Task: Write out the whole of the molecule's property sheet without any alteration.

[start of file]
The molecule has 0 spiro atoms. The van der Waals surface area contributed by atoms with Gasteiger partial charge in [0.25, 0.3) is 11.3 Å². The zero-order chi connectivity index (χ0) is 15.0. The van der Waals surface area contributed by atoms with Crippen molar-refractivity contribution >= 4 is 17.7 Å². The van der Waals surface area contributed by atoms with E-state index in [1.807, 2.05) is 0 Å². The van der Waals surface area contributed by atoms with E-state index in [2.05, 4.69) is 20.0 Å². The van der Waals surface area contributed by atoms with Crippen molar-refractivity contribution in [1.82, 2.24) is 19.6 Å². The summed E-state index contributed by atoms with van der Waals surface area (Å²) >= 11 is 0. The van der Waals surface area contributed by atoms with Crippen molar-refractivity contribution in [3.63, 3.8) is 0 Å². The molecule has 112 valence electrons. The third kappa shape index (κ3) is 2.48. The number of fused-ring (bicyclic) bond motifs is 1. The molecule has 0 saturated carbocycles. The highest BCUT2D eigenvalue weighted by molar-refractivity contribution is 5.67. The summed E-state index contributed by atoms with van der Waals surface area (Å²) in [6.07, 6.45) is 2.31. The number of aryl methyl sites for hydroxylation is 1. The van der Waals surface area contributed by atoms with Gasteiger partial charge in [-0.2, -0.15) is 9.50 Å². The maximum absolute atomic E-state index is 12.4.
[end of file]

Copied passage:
The molecule has 0 spiro atoms. The van der Waals surface area contributed by atoms with Gasteiger partial charge in [0.25, 0.3) is 11.3 Å². The zero-order chi connectivity index (χ0) is 15.0. The van der Waals surface area contributed by atoms with Crippen molar-refractivity contribution >= 4 is 17.7 Å². The van der Waals surface area contributed by atoms with E-state index in [1.807, 2.05) is 0 Å². The van der Waals surface area contributed by atoms with E-state index in [2.05, 4.69) is 20.0 Å². The van der Waals surface area contributed by atoms with Crippen molar-refractivity contribution in [1.82, 2.24) is 19.6 Å². The summed E-state index contributed by atoms with van der Waals surface area (Å²) >= 11 is 0. The van der Waals surface area contributed by atoms with Crippen molar-refractivity contribution in [3.63, 3.8) is 0 Å². The molecule has 112 valence electrons. The third kappa shape index (κ3) is 2.48. The number of fused-ring (bicyclic) bond motifs is 1. The molecule has 0 saturated carbocycles. The highest BCUT2D eigenvalue weighted by molar-refractivity contribution is 5.67. The summed E-state index contributed by atoms with van der Waals surface area (Å²) in [6.07, 6.45) is 2.31. The number of aryl methyl sites for hydroxylation is 1. The van der Waals surface area contributed by atoms with Gasteiger partial charge in [-0.2, -0.15) is 9.50 Å². The maximum absolute atomic E-state index is 12.4.